Central banks determined to fight inflation
- Fed: restrictive policy for a while
The Fed is raising its key rates sharply to quickly bring them back into restrictive territory to combat "way too high" inflation and a tight labor market. The Fed should thus raise its rates for the third consecutive time by 75 bp, on September 21, to bring the Fed funds range to [3%-3.25%] and continue to raise them between now and the end of the year to a slightly more moderate pace. During the Jackson Hole speech, Jerome Powell made it clear that to contain inflation expectations, the Fed was going to maintain a restrictive policy for some time at the risk of weighing on growth. It will also accelerate the reduction in the size of its balance sheet. We anticipate rate hikes of 75bp, 50bp and then 25bp by the end of 2022.
- ECB: again +75bp in October?
The ECB raised rates by 75bp on September 8, after +50bp in July, and expects to continue raising them in future meetings due to "far too strong" inflation expected to remain above the 2% target for an extended period. While the growth outlook has been revised downwards, the inflation outlook has been revised sharply upwards with, in particular, an expected inflation rate of 2.3% in 2024, against 2.1% expected in June. With the deposit rate now at 0.75%, the ECB has abandoned the tiering mechanism on bank reserves. It also temporarily suspended the 0% cap on government deposit remuneration. The size of the balance sheet remains unchanged with continued reinvestments under the APP and flexibly for the PEPP. We anticipate a deposit rate of 1.75% at the end of 2022. Discussions regarding a possible reduction in the size of the balance sheet via lower reinvestments concerning the APP could start in October.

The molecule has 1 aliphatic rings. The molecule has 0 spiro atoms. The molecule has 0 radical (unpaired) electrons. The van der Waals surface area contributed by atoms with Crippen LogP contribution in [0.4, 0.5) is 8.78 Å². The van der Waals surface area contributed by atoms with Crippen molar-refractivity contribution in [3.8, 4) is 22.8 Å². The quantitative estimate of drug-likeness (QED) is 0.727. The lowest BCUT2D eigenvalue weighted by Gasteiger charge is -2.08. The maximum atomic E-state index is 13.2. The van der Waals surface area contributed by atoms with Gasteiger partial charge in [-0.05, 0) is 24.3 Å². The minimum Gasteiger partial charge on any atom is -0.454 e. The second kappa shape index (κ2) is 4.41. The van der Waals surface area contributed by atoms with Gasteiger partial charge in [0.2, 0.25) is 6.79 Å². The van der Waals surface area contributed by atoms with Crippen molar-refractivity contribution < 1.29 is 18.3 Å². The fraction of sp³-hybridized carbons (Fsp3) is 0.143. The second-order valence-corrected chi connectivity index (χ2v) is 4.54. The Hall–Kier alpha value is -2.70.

Change of world?
Synthetic market views: the end of a trend?
After the violent rate movement we have experienced, it seems to us that a very large part of the cycle of rate hikes is now anticipated by the markets. As such, the long part of the curve should not rise very sharply. We neutralize the majority of our positions with a slightly negative view.
Similarly, the recent sharp drop in inflation breakeven points on the short end of the curve, especially in the United States, encourages us to take minor bets on linkers that present a smaller opportunity.
As a result, several heavy trends in rates are fading.
Allocation recommendations: the unknown
While valuations as a whole are attractive, especially in light of our limited recession scenario, the prospect of a much darker trajectory should keep pressure on risk premiums.
However, some asset classes seem attractive. We are constructive on the HY which will be supported by technical factors. Similarly on emerging markets, we are already seeing a compression of spreads on certain names that were heavily penalized.
- At Jackson Hole, the Fed talked tough on inflation, so that a 75bp move on Sept. 21 is fully priced in by markets. Fed funds should reach 4% in coming quarters and gradually raise the floor for long-term rates.
- The ECB hiked rates by 75 bps in September and expects further hikes in the near future. The shortage of collateral weighed on Bund yields, but high inflation and the resilience of growth argue for higher bond yields.